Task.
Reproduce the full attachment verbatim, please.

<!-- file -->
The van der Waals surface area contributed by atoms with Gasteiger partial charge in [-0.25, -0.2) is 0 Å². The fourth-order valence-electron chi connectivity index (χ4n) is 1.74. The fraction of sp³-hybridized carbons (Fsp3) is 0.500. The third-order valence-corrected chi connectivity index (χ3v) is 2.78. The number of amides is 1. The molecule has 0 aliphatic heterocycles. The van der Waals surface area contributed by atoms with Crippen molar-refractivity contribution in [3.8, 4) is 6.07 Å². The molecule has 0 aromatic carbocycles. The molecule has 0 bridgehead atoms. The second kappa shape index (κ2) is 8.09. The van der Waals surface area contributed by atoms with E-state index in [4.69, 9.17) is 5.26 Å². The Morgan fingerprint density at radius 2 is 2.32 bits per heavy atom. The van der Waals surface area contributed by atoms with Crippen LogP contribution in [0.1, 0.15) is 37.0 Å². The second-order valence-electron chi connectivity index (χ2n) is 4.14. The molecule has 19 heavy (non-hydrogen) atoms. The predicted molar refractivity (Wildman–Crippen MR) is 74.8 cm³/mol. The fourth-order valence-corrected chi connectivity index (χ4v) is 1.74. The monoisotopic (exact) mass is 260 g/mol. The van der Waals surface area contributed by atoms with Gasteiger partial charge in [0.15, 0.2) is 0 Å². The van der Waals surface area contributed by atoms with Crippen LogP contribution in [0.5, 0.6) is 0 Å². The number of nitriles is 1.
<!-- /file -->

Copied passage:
The van der Waals surface area contributed by atoms with Gasteiger partial charge in [-0.25, -0.2) is 0 Å². The fourth-order valence-electron chi connectivity index (χ4n) is 1.74. The fraction of sp³-hybridized carbons (Fsp3) is 0.500. The third-order valence-corrected chi connectivity index (χ3v) is 2.78. The number of amides is 1. The molecule has 0 aliphatic heterocycles. The van der Waals surface area contributed by atoms with Crippen molar-refractivity contribution in [3.8, 4) is 6.07 Å². The molecule has 0 aromatic carbocycles. The molecule has 0 bridgehead atoms. The second kappa shape index (κ2) is 8.09. The van der Waals surface area contributed by atoms with E-state index in [4.69, 9.17) is 5.26 Å². The Morgan fingerprint density at radius 2 is 2.32 bits per heavy atom. The van der Waals surface area contributed by atoms with Crippen LogP contribution in [0.1, 0.15) is 37.0 Å². The second-order valence-electron chi connectivity index (χ2n) is 4.14. The molecule has 19 heavy (non-hydrogen) atoms. The predicted molar refractivity (Wildman–Crippen MR) is 74.8 cm³/mol. The fourth-order valence-corrected chi connectivity index (χ4v) is 1.74. The monoisotopic (exact) mass is 260 g/mol. The van der Waals surface area contributed by atoms with Gasteiger partial charge in [0.15, 0.2) is 0 Å². The van der Waals surface area contributed by atoms with Crippen LogP contribution in [0.5, 0.6) is 0 Å². The number of nitriles is 1.